(Alexandria, MN.) If I asked for a show of hands and asked: "Who's life has NOT been affected by the music of The Eagles?" I would hope that nobody dare to raise their hand. We just lost David Bowie not even a week ago, shocking as it was, but now Glenn Frey. With the sad news of his passing, I took it like getting hit in the gut by a heavyweight prize fighter. Maybe you did, too. He had just undergone intestinal surgery for the second time in over 20 years within the past couple of weeks and was trying to recover. He died yesterday, January 18th due to complications from the surgery along with pneumonia. Such a roster of hits for The Eagles dating all the way back to 1971 with Glenn doing the lead vocals on their very first single released, "Take It Easy" and Glenn offering up his vocal talents on other huge Eagles hits like "Lyin' Eyes", "Already Gone", "Peaceful Easy Feeling", Heartache Tonight", "New Kid In Town" and so many more. The Eagles officially broke up in 1980, reuniting briefly in 1995 to put out the album "Hell Freezes Over" which gave us four great new studio tracks and some stellar live versions of their classics. They laid fairly low again for a while after that and have reunited to tour...and do a little recording...several times since. Their most recent tour, which JUST ended a couple of months ago, began a couple of years ago dubbed as "The History Of The Eagles" in which the band members would not only do all of their biggest hits, but actually took the time out and talk to the audience after every song to deliver a little insight into every song. Those that saw that tour were very fortunate to see such a performance, doing it the way THEY wanted to. Little did we know, it would be the last time we would see Glenn Frey.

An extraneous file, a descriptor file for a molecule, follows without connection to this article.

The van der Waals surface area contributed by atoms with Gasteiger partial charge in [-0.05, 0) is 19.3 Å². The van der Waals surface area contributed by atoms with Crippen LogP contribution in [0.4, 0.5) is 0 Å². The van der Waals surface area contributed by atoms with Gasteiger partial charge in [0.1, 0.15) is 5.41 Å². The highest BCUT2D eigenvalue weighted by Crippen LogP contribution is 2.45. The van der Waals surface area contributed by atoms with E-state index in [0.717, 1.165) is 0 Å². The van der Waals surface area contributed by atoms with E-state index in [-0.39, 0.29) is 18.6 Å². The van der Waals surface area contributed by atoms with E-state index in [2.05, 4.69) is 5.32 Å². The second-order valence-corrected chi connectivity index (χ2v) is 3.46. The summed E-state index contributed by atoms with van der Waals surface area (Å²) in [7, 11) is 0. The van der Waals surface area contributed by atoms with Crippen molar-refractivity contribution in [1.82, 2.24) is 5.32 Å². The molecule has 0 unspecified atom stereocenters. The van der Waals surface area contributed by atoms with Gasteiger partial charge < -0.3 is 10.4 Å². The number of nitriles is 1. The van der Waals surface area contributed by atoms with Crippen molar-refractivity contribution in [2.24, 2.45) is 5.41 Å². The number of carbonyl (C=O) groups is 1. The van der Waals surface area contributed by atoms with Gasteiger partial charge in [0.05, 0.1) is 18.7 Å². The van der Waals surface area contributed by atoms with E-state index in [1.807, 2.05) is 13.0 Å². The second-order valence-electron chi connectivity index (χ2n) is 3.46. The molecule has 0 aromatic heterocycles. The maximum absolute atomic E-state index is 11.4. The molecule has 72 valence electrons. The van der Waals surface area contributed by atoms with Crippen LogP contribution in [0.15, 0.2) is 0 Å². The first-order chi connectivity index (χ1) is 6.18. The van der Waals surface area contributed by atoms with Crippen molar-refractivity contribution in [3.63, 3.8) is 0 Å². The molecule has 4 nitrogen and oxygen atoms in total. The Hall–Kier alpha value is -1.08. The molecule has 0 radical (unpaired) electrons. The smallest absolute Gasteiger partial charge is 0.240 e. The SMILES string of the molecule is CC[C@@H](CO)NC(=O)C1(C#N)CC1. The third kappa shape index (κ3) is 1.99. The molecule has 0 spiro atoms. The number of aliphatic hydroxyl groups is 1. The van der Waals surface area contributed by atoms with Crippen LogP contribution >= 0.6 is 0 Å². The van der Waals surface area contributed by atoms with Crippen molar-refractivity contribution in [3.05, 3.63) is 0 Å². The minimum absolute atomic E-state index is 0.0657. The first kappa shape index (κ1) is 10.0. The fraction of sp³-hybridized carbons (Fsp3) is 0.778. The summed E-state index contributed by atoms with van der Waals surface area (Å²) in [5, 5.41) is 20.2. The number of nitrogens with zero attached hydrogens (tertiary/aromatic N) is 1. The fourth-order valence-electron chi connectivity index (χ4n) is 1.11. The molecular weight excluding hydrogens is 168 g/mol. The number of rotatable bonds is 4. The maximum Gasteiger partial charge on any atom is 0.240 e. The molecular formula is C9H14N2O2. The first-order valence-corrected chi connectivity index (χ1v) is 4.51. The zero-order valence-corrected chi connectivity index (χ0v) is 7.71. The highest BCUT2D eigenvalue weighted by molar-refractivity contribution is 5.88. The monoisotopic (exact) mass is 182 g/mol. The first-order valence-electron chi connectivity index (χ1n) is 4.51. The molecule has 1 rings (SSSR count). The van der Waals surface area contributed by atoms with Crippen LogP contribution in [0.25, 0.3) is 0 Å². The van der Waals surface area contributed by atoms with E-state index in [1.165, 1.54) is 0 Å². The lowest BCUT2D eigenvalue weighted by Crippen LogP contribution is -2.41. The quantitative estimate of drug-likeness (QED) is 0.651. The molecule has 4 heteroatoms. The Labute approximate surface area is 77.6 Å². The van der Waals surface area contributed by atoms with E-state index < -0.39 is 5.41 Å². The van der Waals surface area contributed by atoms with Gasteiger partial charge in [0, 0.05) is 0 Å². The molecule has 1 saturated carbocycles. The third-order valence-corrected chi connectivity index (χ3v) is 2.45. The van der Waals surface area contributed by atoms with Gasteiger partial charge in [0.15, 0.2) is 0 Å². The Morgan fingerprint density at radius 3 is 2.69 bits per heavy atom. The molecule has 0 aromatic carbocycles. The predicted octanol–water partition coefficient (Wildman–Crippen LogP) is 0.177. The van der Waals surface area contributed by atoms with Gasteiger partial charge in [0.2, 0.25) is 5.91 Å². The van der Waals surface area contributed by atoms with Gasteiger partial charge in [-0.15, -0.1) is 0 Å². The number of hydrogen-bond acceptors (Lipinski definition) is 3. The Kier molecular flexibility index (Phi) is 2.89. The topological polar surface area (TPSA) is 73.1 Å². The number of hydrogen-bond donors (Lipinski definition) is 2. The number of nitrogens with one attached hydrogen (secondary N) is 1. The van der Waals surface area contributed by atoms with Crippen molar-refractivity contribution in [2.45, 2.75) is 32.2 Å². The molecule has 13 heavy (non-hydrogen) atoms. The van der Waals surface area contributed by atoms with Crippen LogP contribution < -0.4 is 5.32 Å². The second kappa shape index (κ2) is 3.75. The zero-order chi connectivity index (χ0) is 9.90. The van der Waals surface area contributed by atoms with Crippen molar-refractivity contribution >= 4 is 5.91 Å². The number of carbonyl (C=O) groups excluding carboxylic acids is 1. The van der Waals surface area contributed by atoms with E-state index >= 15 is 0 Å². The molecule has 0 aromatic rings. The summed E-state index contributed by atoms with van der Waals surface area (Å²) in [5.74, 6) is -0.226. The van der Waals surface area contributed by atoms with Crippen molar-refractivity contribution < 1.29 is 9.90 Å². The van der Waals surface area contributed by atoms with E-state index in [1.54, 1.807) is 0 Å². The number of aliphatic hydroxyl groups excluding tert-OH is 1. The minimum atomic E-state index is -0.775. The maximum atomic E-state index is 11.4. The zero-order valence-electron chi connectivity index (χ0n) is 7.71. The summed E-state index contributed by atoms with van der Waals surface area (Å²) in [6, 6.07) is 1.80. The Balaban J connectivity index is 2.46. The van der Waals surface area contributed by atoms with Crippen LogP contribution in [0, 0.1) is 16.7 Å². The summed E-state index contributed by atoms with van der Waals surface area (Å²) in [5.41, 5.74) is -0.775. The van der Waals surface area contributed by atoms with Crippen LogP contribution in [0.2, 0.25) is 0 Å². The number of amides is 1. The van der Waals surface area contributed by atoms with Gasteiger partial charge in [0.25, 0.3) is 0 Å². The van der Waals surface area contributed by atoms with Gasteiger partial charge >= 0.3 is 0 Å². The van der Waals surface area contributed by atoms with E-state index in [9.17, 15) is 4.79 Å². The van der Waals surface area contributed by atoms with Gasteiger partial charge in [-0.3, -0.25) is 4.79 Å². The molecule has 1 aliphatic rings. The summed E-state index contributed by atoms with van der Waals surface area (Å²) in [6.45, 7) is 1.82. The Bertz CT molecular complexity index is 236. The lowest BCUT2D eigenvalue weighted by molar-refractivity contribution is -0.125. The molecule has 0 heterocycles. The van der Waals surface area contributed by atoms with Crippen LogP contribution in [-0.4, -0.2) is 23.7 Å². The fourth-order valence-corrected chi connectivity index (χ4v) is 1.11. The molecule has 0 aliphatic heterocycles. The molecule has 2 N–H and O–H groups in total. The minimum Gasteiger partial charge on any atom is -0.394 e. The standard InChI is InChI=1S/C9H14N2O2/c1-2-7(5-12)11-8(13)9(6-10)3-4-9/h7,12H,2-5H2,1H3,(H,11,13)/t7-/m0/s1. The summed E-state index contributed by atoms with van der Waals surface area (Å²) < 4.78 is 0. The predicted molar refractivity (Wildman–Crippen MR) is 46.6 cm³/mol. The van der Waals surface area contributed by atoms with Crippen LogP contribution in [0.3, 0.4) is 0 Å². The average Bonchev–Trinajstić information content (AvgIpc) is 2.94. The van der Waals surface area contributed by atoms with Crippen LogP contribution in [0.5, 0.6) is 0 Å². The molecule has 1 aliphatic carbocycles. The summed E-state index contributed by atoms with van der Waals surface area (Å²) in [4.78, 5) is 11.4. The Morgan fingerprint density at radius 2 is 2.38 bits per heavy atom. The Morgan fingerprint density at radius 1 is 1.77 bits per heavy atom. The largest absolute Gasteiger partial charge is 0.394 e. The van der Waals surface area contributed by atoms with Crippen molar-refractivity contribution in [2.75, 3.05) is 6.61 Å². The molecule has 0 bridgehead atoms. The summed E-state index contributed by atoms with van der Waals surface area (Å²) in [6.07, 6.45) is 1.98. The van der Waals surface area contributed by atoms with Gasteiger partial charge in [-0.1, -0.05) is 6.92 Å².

Glenn's best friend, other than band-mate Don Henley, was Bob Seger. Both are natives of my hometown of Detroit, Michigan. Both were actually in a band that kicked around the Detroit area in the mid-'60's and Glenn even played acoustic guitar and sang back-up vocals on Bob's first major hit, "Ramblin' Gamblin' Man" in 1968. Bob, who today is very devastated at the loss, referred to Frey as his "kid brother" and also (not as a slam to Mr. Henley) "the true leader of The Eagles. Make no mistake about that".
Bob's long-time sax player and a friend of mine, Alto Reed...whom I have interview three times before on my morning show...was also a friend of Glenn Frey. I texted Alto earlier this morning and humbly asked him if I could get just ten minutes of his time to share a memory of his friend on this very difficult day for him. He called back right away to give me the green light. We also talked about a few other things as well. So Alto...my dear friend...THANK YOU for taking the time and giving me such a golden, exclusive opportunity.
The interview went just short of 27 minutes, so the interview is in two parts. Click on the buttons under related audio clips and enjoy this wonderful conversation!